And now introducing: Uber Works in Miami.
The ride-hailing giant is extending its relatively new service that leverages the marketplace model to connect buyers and sellers, according to reports.
As the name implies, this time around the focus is on work, where the buyers are employers and the sellers are temporary workers.
The launch into Miami represents the second city where Uber Works takes root, after Chicago, two months ago.
“There’s a lot of demand for skilled workers, especially in entry-level and hospitality sectors,” said Andrey Liscovich, CEO of Uber Works, to the Miami Herald. “For us, this sector is not really new — we’ve been operating in a tight labor market, and it builds on strengths Uber already has.”
The overall premise might be the same as had been seen with the ride-hailing service launched roughly a decade ago. The use cases get a bit of expansion, though, as now the gig work encompasses, say, cooking or helps fill the staffing needs of the hospitality industry, or in industrial sectors. And as the Herald noted, the approval system remains the same — evidenced by the stars that are awarded to drivers as they are rated.
In terms of mechanics, Uber Works, businesses join onto the platform and pay fees as they fill vacancies. They also disclose the pay rates tied to shifts.
Bloomberg reported that beyond Chicago and Miami, it would expand into new cities next year.
And here’s an important point: Recruits for Uber Works may come from the extant pool of drivers. We note that the ability to “cross-sell” offerings to a pool of customers has been an essential strategy for Uber. It’s been evidenced on the customer side of the business, where Uber has illuminated its ability to attract and retain customers (at more than 15 million, according to filings) who sample both the ride and the restaurant sides of the business.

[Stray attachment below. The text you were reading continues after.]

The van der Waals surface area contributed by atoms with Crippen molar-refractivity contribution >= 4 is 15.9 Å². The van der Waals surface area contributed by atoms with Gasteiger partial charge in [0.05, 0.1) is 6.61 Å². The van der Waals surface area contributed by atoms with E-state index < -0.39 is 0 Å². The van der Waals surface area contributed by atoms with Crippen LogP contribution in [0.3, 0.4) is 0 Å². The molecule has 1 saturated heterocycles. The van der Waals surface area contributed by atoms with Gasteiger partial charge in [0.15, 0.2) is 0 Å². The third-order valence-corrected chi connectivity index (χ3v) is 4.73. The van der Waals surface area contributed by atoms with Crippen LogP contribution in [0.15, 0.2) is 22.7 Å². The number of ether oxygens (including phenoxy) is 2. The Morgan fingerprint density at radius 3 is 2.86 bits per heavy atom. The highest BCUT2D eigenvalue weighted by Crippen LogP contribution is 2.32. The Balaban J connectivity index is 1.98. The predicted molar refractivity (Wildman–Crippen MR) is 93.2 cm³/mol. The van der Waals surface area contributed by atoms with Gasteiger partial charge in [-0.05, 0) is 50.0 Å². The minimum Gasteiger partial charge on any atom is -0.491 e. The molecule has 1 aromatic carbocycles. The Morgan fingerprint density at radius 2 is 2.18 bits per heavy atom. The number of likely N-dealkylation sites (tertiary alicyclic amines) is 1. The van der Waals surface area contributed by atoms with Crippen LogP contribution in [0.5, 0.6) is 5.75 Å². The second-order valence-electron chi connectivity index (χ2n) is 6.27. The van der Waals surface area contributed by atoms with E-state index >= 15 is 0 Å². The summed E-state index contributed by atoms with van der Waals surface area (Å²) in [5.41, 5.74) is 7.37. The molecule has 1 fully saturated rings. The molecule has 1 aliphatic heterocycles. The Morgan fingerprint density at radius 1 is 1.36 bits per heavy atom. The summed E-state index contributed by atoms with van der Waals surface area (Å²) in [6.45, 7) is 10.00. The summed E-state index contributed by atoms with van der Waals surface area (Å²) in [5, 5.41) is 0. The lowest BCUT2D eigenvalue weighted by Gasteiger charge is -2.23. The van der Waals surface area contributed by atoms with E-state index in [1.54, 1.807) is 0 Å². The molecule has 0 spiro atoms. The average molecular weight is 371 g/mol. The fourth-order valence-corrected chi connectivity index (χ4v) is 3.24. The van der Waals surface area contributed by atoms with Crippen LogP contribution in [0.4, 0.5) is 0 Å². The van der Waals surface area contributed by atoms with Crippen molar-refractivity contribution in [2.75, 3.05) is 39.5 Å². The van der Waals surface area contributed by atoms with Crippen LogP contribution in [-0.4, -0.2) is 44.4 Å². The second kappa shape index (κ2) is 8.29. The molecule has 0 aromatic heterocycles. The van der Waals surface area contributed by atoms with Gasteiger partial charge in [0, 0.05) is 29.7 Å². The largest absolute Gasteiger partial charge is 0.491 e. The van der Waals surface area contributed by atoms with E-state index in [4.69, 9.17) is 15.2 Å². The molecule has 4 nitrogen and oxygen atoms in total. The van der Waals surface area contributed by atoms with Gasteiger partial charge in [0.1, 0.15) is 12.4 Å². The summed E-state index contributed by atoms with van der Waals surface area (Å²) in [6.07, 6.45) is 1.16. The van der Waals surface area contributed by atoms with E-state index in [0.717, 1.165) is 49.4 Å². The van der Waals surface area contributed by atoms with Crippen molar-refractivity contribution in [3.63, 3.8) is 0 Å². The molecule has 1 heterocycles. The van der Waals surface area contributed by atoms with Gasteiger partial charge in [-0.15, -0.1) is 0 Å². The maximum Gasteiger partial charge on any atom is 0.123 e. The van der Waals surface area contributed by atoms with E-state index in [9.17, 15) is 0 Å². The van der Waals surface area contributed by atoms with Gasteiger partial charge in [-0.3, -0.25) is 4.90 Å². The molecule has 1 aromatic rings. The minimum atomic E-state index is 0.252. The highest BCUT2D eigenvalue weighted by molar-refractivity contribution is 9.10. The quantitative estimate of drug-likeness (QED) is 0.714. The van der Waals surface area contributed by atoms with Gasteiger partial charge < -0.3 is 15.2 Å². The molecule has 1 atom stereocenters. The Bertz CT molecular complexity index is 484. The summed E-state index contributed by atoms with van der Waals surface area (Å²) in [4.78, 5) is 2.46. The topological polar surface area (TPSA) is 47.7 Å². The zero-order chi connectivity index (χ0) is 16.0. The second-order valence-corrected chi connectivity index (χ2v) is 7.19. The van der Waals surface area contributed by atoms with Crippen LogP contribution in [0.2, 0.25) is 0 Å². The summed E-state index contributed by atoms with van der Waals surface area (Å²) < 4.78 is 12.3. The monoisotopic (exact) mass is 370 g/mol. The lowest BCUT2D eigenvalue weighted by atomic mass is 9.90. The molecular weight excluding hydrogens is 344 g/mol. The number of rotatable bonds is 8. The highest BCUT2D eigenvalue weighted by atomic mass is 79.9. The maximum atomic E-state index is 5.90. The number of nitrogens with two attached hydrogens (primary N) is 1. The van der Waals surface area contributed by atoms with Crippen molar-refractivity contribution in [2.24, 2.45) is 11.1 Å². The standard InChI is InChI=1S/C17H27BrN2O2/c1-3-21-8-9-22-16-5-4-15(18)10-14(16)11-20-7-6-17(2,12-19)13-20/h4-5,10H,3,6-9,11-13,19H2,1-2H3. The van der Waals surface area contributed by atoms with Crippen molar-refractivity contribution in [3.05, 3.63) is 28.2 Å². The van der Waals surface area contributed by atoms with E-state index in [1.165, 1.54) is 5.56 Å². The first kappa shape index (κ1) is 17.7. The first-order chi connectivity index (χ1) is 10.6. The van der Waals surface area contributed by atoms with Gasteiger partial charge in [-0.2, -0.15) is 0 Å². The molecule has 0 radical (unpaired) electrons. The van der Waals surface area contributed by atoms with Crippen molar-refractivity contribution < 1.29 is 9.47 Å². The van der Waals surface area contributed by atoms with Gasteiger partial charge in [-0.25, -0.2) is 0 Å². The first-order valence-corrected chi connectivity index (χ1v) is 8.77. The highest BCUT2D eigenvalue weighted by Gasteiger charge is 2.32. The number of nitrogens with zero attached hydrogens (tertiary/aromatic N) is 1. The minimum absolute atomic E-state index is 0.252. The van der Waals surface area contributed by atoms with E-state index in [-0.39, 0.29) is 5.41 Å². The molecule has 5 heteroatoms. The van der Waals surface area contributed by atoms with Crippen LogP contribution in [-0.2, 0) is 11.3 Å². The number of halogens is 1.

Now the idea of “adjacent uptake” (as we might term it) is about to get a test beyond the customer side of the equation. It seems to make sense that gig workers would look to expand the gigs they do. Adding a new marketplace option to the mix allows gig workers to find another side to a “one-stop-shop” as they fashion a workweek made from various temporary or shift work verticals. As a recent Gig Economy Index produced in collaboration between PYMNTS and Hyperwallet, more people are pursuing gig work, attracted to its flexibility and nearly 27 percent of gig workers have been sourcing their work through digital marketplaces.
For Uber, along the way, billing and payments likely will keep sticky relationships in place on both the employer/employee sides of the gig economy coin, at what we would presume would be relatively manageable incremental cost. Call it, then, the platform that spawns platforms, that spawn platforms — a model for the 21st century.